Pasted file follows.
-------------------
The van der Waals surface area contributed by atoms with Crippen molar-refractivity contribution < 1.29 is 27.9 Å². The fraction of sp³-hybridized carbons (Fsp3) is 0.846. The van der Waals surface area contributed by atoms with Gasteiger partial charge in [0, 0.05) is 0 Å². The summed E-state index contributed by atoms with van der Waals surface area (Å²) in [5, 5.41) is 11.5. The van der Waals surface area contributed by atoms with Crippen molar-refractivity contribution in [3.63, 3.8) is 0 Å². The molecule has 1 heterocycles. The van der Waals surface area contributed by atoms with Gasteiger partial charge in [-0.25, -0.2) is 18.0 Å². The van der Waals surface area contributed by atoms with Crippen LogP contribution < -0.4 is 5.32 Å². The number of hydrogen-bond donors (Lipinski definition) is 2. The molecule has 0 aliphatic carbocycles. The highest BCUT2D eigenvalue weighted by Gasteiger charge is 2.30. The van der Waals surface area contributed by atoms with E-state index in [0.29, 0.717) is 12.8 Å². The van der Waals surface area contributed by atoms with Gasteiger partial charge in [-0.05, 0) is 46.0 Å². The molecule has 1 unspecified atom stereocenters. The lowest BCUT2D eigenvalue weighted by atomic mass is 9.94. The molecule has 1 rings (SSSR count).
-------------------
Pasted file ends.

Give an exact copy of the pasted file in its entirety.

The van der Waals surface area contributed by atoms with Crippen molar-refractivity contribution < 1.29 is 27.9 Å². The fraction of sp³-hybridized carbons (Fsp3) is 0.846. The van der Waals surface area contributed by atoms with Gasteiger partial charge in [0, 0.05) is 0 Å². The summed E-state index contributed by atoms with van der Waals surface area (Å²) in [5, 5.41) is 11.5. The van der Waals surface area contributed by atoms with Crippen molar-refractivity contribution in [3.63, 3.8) is 0 Å². The molecule has 1 heterocycles. The van der Waals surface area contributed by atoms with Gasteiger partial charge in [-0.25, -0.2) is 18.0 Å². The van der Waals surface area contributed by atoms with Crippen LogP contribution < -0.4 is 5.32 Å². The number of hydrogen-bond donors (Lipinski definition) is 2. The molecule has 0 aliphatic carbocycles. The highest BCUT2D eigenvalue weighted by Gasteiger charge is 2.30. The van der Waals surface area contributed by atoms with E-state index in [0.29, 0.717) is 12.8 Å². The van der Waals surface area contributed by atoms with Gasteiger partial charge in [-0.05, 0) is 46.0 Å². The molecule has 1 unspecified atom stereocenters. The lowest BCUT2D eigenvalue weighted by atomic mass is 9.94. The molecule has 1 rings (SSSR count).